Wildfires in Ahwaz last week destroyed four more hectares of the date palm trees that once helped feed the region, with the Iranian regime’s Tasnim news agency reporting that between 700 and 750 of the decades-old trees were destroyed. Regional drought and desertification in the predominantly Arab region in southwestern Iran, resulting from disastrous regime policies and exacerbated by the scorching summer temperatures and rapidly accelerating rates of climate change, have triggered similar fires across the region causing widespread devastation.
Farmers in Ahwaz fear that the date-palm plantations whose sweet produce was famed across the region are facing extinction after the Iranian regime dammed and diverted the once-bounteous rivers used for generations to irrigate their lands, with the waters that sustained the trees now sent to other, ethnically Persian areas of Iran while the palm trees wilt and die.
The farmers’ pleas to the regime to provide alternative water sources have fallen on deaf ears, with desertification accelerating as the rivers are reduced to a salty trickle, leaving the farmers without water for their farmlands or even for their own survival and that of their livestock.
Although palm trees are capable of surviving in harsh desert heat, they need water, with the lack of any fresh water and the salinity of the remaining water supply meaning those in Ahwaz are dying off. In a document about the current crisis, the Deputy Rural Cooperative Organisation of Ahwaz explained that ‘the inflow volume of Karun River water has been severely reduced. As a result of the low water level in the river, we’ve witnessed a surge of salty water from the sea [the Arabian Gulf] into the Karun River, which increased the salinity level of the water in this river.’
The regime’s construction of the Gotvand Dam whose bed is built on a salt flat has also contributed to the dangerously increased salinity of the Karoon River. The dam has been widely condemned as a “salinity factory”, an “exhibition of environmental lessons”, an “environmental disaster”, and “the great national mistake”, has increased the river’s salinity level by 25 percent, making the water toxic to marine life and undrinkable for other species, as well as being useless for irrigating crops.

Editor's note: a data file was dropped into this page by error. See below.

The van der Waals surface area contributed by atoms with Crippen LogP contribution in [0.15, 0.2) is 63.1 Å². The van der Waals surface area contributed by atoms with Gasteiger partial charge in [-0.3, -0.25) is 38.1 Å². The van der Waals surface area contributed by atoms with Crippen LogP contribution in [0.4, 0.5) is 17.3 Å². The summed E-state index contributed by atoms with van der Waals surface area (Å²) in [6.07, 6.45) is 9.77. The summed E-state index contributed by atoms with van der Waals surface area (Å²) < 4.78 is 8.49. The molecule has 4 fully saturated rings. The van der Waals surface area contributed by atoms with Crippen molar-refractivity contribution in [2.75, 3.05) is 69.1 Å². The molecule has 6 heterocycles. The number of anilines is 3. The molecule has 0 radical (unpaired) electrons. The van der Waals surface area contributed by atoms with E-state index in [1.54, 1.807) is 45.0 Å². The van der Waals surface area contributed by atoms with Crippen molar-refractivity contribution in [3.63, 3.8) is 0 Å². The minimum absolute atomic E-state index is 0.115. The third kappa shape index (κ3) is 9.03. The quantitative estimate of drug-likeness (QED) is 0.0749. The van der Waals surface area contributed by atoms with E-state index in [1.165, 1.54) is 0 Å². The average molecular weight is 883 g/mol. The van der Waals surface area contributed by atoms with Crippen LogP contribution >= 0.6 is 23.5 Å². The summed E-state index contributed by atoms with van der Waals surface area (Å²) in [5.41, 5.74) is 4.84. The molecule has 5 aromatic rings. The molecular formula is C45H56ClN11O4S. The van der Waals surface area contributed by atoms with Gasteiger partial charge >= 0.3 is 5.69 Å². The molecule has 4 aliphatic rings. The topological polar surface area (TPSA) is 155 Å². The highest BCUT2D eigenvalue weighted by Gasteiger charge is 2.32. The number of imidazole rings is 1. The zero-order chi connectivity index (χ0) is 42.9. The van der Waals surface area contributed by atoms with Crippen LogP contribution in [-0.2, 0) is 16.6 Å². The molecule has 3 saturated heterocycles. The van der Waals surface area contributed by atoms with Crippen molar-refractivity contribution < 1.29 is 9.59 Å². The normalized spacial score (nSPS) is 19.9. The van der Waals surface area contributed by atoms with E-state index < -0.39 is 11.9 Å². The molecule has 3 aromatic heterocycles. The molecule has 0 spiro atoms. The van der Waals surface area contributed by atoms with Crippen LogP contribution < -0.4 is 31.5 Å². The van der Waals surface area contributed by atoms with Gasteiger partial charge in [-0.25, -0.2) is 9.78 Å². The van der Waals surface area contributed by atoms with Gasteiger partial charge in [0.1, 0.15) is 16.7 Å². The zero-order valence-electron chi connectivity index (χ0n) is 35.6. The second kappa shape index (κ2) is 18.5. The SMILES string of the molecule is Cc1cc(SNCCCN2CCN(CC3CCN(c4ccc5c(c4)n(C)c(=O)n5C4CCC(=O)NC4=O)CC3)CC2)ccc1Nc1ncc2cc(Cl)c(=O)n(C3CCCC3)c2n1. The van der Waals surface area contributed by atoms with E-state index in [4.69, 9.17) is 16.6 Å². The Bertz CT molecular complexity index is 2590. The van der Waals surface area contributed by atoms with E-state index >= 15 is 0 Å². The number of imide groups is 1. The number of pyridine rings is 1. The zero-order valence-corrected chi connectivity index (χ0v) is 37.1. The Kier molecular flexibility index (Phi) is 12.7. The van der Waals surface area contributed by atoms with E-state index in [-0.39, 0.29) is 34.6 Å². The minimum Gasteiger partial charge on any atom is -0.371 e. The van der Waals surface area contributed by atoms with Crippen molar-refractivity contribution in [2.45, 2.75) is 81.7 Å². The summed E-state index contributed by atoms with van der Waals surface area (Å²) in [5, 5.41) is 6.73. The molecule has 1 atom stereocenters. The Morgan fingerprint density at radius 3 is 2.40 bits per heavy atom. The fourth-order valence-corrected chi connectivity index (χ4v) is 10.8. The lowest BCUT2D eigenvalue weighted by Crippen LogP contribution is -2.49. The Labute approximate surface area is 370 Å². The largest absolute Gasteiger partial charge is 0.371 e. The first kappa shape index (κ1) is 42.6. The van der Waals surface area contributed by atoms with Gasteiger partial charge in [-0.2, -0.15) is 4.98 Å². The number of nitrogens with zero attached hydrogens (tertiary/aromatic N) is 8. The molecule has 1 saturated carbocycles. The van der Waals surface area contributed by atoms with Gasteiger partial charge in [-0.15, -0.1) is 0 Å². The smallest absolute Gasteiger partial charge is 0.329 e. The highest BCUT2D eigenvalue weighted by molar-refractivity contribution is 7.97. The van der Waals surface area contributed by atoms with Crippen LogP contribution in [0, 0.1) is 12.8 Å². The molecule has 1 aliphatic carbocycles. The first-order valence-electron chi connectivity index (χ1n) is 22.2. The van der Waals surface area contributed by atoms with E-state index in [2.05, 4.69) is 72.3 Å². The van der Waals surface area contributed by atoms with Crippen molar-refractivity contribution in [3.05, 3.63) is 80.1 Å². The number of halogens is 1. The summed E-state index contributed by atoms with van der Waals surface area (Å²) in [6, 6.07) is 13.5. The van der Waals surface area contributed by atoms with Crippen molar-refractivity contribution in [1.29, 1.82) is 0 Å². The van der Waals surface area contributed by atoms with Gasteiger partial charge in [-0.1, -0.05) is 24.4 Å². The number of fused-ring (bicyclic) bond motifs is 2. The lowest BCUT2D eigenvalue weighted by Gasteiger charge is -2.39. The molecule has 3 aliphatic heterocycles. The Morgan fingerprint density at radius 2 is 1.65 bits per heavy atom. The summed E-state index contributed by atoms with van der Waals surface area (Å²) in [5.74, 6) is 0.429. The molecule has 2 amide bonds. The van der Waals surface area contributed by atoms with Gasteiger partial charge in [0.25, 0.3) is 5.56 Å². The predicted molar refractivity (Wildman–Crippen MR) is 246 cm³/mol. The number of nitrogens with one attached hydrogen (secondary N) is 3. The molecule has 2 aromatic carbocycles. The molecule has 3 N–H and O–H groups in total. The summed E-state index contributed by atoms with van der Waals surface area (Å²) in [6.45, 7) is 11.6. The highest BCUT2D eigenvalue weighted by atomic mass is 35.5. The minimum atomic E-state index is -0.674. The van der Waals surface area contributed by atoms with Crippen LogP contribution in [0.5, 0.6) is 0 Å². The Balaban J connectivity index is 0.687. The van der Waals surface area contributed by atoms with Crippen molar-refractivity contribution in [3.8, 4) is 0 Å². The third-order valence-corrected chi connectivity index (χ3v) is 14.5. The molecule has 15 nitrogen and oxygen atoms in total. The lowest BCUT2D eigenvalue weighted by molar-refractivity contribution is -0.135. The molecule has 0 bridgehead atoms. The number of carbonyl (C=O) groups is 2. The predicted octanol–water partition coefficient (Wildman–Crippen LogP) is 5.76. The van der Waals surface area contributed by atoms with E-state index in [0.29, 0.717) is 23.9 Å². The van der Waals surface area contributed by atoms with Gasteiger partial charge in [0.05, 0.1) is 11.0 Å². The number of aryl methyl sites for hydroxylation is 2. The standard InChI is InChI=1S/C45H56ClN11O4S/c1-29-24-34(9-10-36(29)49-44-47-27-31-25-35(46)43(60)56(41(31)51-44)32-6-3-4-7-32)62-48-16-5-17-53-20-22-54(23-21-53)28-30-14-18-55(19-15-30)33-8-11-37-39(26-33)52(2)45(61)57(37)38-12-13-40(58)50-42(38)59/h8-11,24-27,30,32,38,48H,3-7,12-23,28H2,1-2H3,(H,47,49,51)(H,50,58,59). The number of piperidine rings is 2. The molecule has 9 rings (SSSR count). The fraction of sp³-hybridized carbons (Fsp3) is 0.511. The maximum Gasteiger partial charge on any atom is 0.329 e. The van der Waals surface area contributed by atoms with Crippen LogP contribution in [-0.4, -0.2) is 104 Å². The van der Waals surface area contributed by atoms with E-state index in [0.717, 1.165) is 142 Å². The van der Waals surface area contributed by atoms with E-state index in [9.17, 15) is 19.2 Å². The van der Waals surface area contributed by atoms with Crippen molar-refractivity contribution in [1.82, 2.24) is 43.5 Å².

The Ahwaz region, which contains over 95 percent of the oil and gas resources claimed by Iran, is already suffering as a result of severe pollution from unchecked oil and gas drilling. Many in the region believe that the latest wildfires were deliberately started by the regime’s ‘Islamic Revolutionary Guards Corps’ (IRGC) as a means of driving the Ahwazi people from their ancestral lands in order for the regime to monopolise the oil and gas resources and further expand oil and gas drilling. Despite the vast mineral wealth in the region, most of the Ahwazi people live in conditions of desperate poverty, denied any of the vast wealth attained by the regime in Tehran from their resources.
Meanwhile, the once-bounteous rivers that fed the world-renowned marshlands have been reduced to a trickle by a massive program of river-damming and diversion, with the waterways that were once filled with ocean-going vessels travelling to and from the Gulf, now largely reduced to heavily polluted streams. The toxic mix of pollution, desertification, sandstorms and wildfires has not just destroyed the livelihoods and way of life for millions of Ahwazis whose forefathers made their living for generations by farming and fishing, but has devastated the ecosystem in the wetlands at the mouth of the Gulf, where many of the fish, birds and other creatures that made the area a wildlife haven have either fled or been driven to extinction.